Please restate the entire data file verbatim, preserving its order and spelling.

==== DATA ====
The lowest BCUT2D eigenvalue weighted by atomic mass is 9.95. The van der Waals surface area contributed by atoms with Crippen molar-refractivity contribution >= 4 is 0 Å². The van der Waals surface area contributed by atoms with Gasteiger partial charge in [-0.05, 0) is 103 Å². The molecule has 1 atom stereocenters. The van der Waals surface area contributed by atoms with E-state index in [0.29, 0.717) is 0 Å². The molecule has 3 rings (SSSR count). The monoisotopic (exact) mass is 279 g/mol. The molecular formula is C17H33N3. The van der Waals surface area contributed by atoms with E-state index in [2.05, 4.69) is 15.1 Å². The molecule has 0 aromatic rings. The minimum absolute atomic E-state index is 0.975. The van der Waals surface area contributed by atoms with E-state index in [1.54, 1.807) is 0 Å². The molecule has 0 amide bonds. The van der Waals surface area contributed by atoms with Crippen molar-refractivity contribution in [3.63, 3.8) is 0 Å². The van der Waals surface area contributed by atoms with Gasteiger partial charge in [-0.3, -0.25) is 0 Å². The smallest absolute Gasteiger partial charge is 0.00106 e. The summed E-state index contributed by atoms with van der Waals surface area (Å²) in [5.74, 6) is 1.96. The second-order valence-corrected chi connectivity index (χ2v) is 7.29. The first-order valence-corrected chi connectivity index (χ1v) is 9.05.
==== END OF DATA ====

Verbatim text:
The lowest BCUT2D eigenvalue weighted by atomic mass is 9.95. The van der Waals surface area contributed by atoms with Crippen molar-refractivity contribution >= 4 is 0 Å². The van der Waals surface area contributed by atoms with Gasteiger partial charge in [-0.05, 0) is 103 Å². The molecule has 1 atom stereocenters. The van der Waals surface area contributed by atoms with E-state index in [0.29, 0.717) is 0 Å². The molecule has 3 rings (SSSR count). The monoisotopic (exact) mass is 279 g/mol. The molecular formula is C17H33N3. The van der Waals surface area contributed by atoms with E-state index in [2.05, 4.69) is 15.1 Å². The molecule has 0 aromatic rings. The minimum absolute atomic E-state index is 0.975. The van der Waals surface area contributed by atoms with E-state index in [1.54, 1.807) is 0 Å². The molecule has 0 amide bonds. The van der Waals surface area contributed by atoms with Crippen molar-refractivity contribution in [3.63, 3.8) is 0 Å². The van der Waals surface area contributed by atoms with Gasteiger partial charge in [-0.3, -0.25) is 0 Å². The smallest absolute Gasteiger partial charge is 0.00106 e. The summed E-state index contributed by atoms with van der Waals surface area (Å²) in [5.74, 6) is 1.96. The second-order valence-corrected chi connectivity index (χ2v) is 7.29. The first-order valence-corrected chi connectivity index (χ1v) is 9.05.